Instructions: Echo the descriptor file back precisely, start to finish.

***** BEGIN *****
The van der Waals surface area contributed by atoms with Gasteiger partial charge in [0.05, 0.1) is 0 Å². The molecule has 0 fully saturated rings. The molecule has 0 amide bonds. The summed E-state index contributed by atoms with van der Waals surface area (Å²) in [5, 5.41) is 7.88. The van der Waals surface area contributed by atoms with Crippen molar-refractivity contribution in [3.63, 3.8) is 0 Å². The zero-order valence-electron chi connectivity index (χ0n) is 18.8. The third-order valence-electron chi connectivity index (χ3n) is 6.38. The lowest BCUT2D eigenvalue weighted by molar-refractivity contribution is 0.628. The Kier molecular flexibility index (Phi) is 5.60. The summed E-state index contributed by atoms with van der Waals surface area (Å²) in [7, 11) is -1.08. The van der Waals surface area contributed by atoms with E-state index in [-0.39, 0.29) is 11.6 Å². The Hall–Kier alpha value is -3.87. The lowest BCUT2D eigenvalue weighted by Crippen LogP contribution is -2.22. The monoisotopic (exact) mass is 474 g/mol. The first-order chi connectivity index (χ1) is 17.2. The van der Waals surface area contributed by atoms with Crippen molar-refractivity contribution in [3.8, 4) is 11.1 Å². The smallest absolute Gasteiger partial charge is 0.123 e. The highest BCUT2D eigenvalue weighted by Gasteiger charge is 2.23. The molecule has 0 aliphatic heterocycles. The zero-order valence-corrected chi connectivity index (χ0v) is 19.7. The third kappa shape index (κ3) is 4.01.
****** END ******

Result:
The van der Waals surface area contributed by atoms with Gasteiger partial charge in [0.05, 0.1) is 0 Å². The molecule has 0 fully saturated rings. The molecule has 0 amide bonds. The summed E-state index contributed by atoms with van der Waals surface area (Å²) in [5, 5.41) is 7.88. The van der Waals surface area contributed by atoms with Crippen molar-refractivity contribution in [3.63, 3.8) is 0 Å². The zero-order valence-electron chi connectivity index (χ0n) is 18.8. The third-order valence-electron chi connectivity index (χ3n) is 6.38. The lowest BCUT2D eigenvalue weighted by molar-refractivity contribution is 0.628. The Kier molecular flexibility index (Phi) is 5.60. The summed E-state index contributed by atoms with van der Waals surface area (Å²) in [7, 11) is -1.08. The van der Waals surface area contributed by atoms with E-state index in [-0.39, 0.29) is 11.6 Å². The Hall–Kier alpha value is -3.87. The lowest BCUT2D eigenvalue weighted by Crippen LogP contribution is -2.22. The monoisotopic (exact) mass is 474 g/mol. The first-order chi connectivity index (χ1) is 17.2. The van der Waals surface area contributed by atoms with Crippen molar-refractivity contribution in [3.8, 4) is 11.1 Å². The smallest absolute Gasteiger partial charge is 0.123 e. The highest BCUT2D eigenvalue weighted by Gasteiger charge is 2.23. The molecule has 0 aliphatic heterocycles. The zero-order valence-corrected chi connectivity index (χ0v) is 19.7. The third kappa shape index (κ3) is 4.01.